Sweet Potato Chips with Pink Salt

Crisp, earthy, sweet, bright orange.

In this, my tenth installment in what I’m calling my Potato Chronicles, I diverge from the lovely, starchy russet potato and turn to another favorite — the sweet potato. Now, if you want we can get into a lengthy discussion of the definitions of yams and sweet potatoes, as there is plenty of confusion depending on where you live and how you treat them. But I’m not interested in that right now; I’m interested in cooking them and eating them. For the purposes of this recipe I’m using the bright orange, thin-skinned tuber called interchangeably by most a sweet potato or a yam. I love the sweetness, the earthiness, and the brilliant color of these lovely potatoes.

To fry them into chips isn’t too challenging a feat and not particularly different from frying normal potato chips. Sweet potatoes not surprisingly have a higher sugar content that their starchier cousins, so you need to fry them longer at a lower temperature to cook out the moisture. Otherwise you run the risk of burning the sugars in the chip, resulting in a dark, almost burnt snack. I recommend frying these at 345 degrees F for about five minutes.

Wash several times until the water is clear.

For this batch of chips I peeled and sliced two large sweet potatoes about 1/8 of an inch thick on a mandolin. I immediately plunged the slices into cold water and rinsed them well. I drained the water and added more. In this manner I washed them three times until the water ran totally clear. Then I soaked the slices for about ten minutes in the clear, cold water.

I heated the oil in my fryer to 345 degrees. Next I drained the potato slices and spun them in batches in a salad spinner to remove any excess water. I fried the sweet potato chips in several batches. I knew each batch was done when the oil in the fryer stopped bubbling. This indicates that all the moisture has been cooked out of the chip. If you don’t cook all the moisture out the chip will be soggy.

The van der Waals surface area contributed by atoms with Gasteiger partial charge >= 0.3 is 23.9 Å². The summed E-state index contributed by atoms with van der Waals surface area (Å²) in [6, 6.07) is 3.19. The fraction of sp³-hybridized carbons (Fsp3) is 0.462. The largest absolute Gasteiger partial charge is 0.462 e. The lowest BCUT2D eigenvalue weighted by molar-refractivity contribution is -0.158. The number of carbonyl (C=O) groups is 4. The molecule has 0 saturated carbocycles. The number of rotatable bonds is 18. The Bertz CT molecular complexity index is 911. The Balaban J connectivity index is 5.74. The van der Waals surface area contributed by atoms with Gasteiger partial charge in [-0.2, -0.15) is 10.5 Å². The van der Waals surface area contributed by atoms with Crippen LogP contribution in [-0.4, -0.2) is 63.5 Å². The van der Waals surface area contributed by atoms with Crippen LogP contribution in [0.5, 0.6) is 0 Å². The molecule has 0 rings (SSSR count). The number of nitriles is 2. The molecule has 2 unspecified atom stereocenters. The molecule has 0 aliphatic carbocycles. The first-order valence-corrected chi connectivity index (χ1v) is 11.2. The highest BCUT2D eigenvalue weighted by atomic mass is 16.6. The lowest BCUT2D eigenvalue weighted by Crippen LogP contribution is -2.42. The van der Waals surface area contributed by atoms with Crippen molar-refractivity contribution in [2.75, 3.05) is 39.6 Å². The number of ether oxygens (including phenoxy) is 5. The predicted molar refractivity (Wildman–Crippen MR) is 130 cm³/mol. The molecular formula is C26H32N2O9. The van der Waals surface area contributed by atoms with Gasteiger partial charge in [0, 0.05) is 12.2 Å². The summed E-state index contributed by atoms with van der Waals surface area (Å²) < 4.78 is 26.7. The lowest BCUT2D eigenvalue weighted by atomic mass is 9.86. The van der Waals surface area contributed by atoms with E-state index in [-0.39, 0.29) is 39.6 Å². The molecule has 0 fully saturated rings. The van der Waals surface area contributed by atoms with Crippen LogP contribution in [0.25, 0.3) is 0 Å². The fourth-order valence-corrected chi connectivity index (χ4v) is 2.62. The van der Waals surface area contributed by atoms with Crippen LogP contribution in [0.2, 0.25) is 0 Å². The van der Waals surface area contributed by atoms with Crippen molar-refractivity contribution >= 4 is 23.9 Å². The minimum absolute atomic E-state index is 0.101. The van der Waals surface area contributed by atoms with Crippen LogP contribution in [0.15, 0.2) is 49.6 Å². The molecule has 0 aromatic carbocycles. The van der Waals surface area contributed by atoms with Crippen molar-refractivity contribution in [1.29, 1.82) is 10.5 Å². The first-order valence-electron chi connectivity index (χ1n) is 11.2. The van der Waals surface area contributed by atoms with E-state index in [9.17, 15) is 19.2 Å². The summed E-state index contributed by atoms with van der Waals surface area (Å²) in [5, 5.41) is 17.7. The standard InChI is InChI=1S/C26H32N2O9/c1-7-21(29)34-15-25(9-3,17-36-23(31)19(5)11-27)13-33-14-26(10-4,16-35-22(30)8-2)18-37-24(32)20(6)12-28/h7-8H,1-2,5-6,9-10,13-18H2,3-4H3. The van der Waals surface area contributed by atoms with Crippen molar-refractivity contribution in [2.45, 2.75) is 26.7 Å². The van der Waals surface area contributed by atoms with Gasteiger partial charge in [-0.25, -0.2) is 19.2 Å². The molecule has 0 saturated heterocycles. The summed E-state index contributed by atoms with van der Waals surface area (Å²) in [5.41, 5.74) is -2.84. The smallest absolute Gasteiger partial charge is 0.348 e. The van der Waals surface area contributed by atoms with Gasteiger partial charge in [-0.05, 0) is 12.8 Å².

I thought a little pink salt from Pakistan would be a nice touch.

I seasoned the chips while they were still warm with some finely ground Himalayan Pink Salt. I wanted something simple this time, but previously I’ve tried pinches of salt mixed with pumpkin seasoning and bit of brown sugar, a salt and white pepper combo, and a vaguely Japanese mix of ground sesame seeds and powdered nori (seaweed). It was all very good, but I think just a little salt is best.

Hot chips! Get yer hot chips!

Further study:

Crispy Hash Brown Cake with Provolone:
Potatoes Dauphinoise:
Pommes Anna:
Potato Wedges:
French Fries:
Potato Chips:
Tater Tots:
Garlic & Lemongrass Home Fries:
Baked Mashed Potato Casserole:

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